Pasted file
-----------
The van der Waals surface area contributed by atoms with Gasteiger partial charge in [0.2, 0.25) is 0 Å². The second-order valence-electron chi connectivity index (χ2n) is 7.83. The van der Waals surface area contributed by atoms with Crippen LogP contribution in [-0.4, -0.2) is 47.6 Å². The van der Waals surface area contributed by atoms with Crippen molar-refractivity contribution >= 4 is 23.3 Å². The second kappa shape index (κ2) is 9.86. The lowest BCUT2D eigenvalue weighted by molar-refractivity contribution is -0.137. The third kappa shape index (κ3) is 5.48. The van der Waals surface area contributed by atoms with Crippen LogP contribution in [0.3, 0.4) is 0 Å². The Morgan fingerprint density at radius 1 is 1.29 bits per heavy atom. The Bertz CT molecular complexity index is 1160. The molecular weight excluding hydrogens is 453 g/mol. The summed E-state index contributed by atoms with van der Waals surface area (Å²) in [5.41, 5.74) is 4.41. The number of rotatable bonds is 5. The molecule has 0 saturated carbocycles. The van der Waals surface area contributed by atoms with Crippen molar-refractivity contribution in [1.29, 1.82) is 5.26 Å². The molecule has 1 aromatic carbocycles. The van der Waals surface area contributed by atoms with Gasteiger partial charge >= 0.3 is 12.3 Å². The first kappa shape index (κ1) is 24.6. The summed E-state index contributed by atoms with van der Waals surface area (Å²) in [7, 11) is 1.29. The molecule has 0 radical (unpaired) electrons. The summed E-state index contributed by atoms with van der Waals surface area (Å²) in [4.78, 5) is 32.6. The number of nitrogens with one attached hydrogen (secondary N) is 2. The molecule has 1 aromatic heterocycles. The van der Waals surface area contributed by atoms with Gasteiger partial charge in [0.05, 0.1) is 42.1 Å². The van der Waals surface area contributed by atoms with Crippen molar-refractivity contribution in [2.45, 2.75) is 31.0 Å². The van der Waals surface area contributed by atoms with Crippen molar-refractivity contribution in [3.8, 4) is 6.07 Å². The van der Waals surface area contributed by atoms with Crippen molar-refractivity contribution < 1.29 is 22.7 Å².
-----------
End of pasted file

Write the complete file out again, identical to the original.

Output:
The van der Waals surface area contributed by atoms with Gasteiger partial charge in [0.2, 0.25) is 0 Å². The second-order valence-electron chi connectivity index (χ2n) is 7.83. The van der Waals surface area contributed by atoms with Crippen LogP contribution in [-0.4, -0.2) is 47.6 Å². The van der Waals surface area contributed by atoms with Crippen molar-refractivity contribution >= 4 is 23.3 Å². The second kappa shape index (κ2) is 9.86. The lowest BCUT2D eigenvalue weighted by molar-refractivity contribution is -0.137. The third kappa shape index (κ3) is 5.48. The van der Waals surface area contributed by atoms with Crippen LogP contribution in [0.3, 0.4) is 0 Å². The Morgan fingerprint density at radius 1 is 1.29 bits per heavy atom. The Bertz CT molecular complexity index is 1160. The molecular weight excluding hydrogens is 453 g/mol. The summed E-state index contributed by atoms with van der Waals surface area (Å²) in [5.41, 5.74) is 4.41. The number of rotatable bonds is 5. The molecule has 0 saturated carbocycles. The van der Waals surface area contributed by atoms with Crippen molar-refractivity contribution in [1.29, 1.82) is 5.26 Å². The molecule has 1 aromatic carbocycles. The van der Waals surface area contributed by atoms with Gasteiger partial charge >= 0.3 is 12.3 Å². The first kappa shape index (κ1) is 24.6. The summed E-state index contributed by atoms with van der Waals surface area (Å²) in [7, 11) is 1.29. The molecule has 0 radical (unpaired) electrons. The summed E-state index contributed by atoms with van der Waals surface area (Å²) in [4.78, 5) is 32.6. The number of nitrogens with one attached hydrogen (secondary N) is 2. The molecule has 1 aromatic heterocycles. The van der Waals surface area contributed by atoms with Gasteiger partial charge in [0.05, 0.1) is 42.1 Å². The van der Waals surface area contributed by atoms with Crippen molar-refractivity contribution in [2.45, 2.75) is 31.0 Å². The van der Waals surface area contributed by atoms with Crippen molar-refractivity contribution in [3.8, 4) is 6.07 Å². The van der Waals surface area contributed by atoms with Crippen molar-refractivity contribution < 1.29 is 22.7 Å².